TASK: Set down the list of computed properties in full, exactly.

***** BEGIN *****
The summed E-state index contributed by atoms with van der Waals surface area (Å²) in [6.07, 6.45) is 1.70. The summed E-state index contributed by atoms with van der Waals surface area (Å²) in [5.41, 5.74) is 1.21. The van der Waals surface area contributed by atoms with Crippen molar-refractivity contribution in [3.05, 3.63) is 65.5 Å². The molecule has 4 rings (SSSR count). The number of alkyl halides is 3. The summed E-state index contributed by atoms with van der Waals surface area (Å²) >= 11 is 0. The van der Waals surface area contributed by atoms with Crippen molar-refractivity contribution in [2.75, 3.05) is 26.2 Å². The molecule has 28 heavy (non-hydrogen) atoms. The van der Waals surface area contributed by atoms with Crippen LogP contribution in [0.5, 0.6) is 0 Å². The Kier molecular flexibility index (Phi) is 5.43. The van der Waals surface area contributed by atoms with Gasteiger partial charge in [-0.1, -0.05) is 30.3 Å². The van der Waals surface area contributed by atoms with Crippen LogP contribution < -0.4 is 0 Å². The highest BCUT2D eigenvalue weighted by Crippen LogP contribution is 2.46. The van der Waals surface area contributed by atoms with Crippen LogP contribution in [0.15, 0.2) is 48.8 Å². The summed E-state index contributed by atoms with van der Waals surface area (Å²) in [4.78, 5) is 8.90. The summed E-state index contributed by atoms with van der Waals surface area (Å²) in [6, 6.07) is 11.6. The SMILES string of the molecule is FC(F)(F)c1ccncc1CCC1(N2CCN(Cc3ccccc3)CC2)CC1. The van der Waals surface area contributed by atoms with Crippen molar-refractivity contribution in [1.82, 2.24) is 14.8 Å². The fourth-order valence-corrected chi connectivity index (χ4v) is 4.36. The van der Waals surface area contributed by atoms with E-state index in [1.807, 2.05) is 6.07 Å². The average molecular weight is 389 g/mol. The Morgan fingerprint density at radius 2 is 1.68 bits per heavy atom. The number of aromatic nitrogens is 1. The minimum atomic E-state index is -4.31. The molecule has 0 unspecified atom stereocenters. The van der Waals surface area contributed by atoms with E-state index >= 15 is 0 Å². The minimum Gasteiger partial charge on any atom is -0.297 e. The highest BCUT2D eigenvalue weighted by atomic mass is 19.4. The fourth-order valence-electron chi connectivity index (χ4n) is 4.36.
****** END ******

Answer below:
The summed E-state index contributed by atoms with van der Waals surface area (Å²) in [6.07, 6.45) is 1.70. The summed E-state index contributed by atoms with van der Waals surface area (Å²) in [5.41, 5.74) is 1.21. The van der Waals surface area contributed by atoms with Crippen molar-refractivity contribution in [3.05, 3.63) is 65.5 Å². The molecule has 4 rings (SSSR count). The number of alkyl halides is 3. The summed E-state index contributed by atoms with van der Waals surface area (Å²) >= 11 is 0. The van der Waals surface area contributed by atoms with Crippen molar-refractivity contribution in [2.75, 3.05) is 26.2 Å². The molecule has 28 heavy (non-hydrogen) atoms. The van der Waals surface area contributed by atoms with Crippen LogP contribution in [0.5, 0.6) is 0 Å². The Kier molecular flexibility index (Phi) is 5.43. The van der Waals surface area contributed by atoms with Gasteiger partial charge in [-0.1, -0.05) is 30.3 Å². The van der Waals surface area contributed by atoms with Crippen LogP contribution < -0.4 is 0 Å². The highest BCUT2D eigenvalue weighted by Crippen LogP contribution is 2.46. The van der Waals surface area contributed by atoms with Crippen LogP contribution in [0.15, 0.2) is 48.8 Å². The summed E-state index contributed by atoms with van der Waals surface area (Å²) in [4.78, 5) is 8.90. The summed E-state index contributed by atoms with van der Waals surface area (Å²) in [6, 6.07) is 11.6. The SMILES string of the molecule is FC(F)(F)c1ccncc1CCC1(N2CCN(Cc3ccccc3)CC2)CC1. The van der Waals surface area contributed by atoms with Crippen molar-refractivity contribution in [1.82, 2.24) is 14.8 Å². The fourth-order valence-corrected chi connectivity index (χ4v) is 4.36. The van der Waals surface area contributed by atoms with E-state index in [1.807, 2.05) is 6.07 Å². The average molecular weight is 389 g/mol. The Morgan fingerprint density at radius 2 is 1.68 bits per heavy atom. The number of aromatic nitrogens is 1. The minimum atomic E-state index is -4.31. The molecule has 0 unspecified atom stereocenters. The van der Waals surface area contributed by atoms with E-state index >= 15 is 0 Å². The minimum Gasteiger partial charge on any atom is -0.297 e. The highest BCUT2D eigenvalue weighted by atomic mass is 19.4. The fourth-order valence-electron chi connectivity index (χ4n) is 4.36.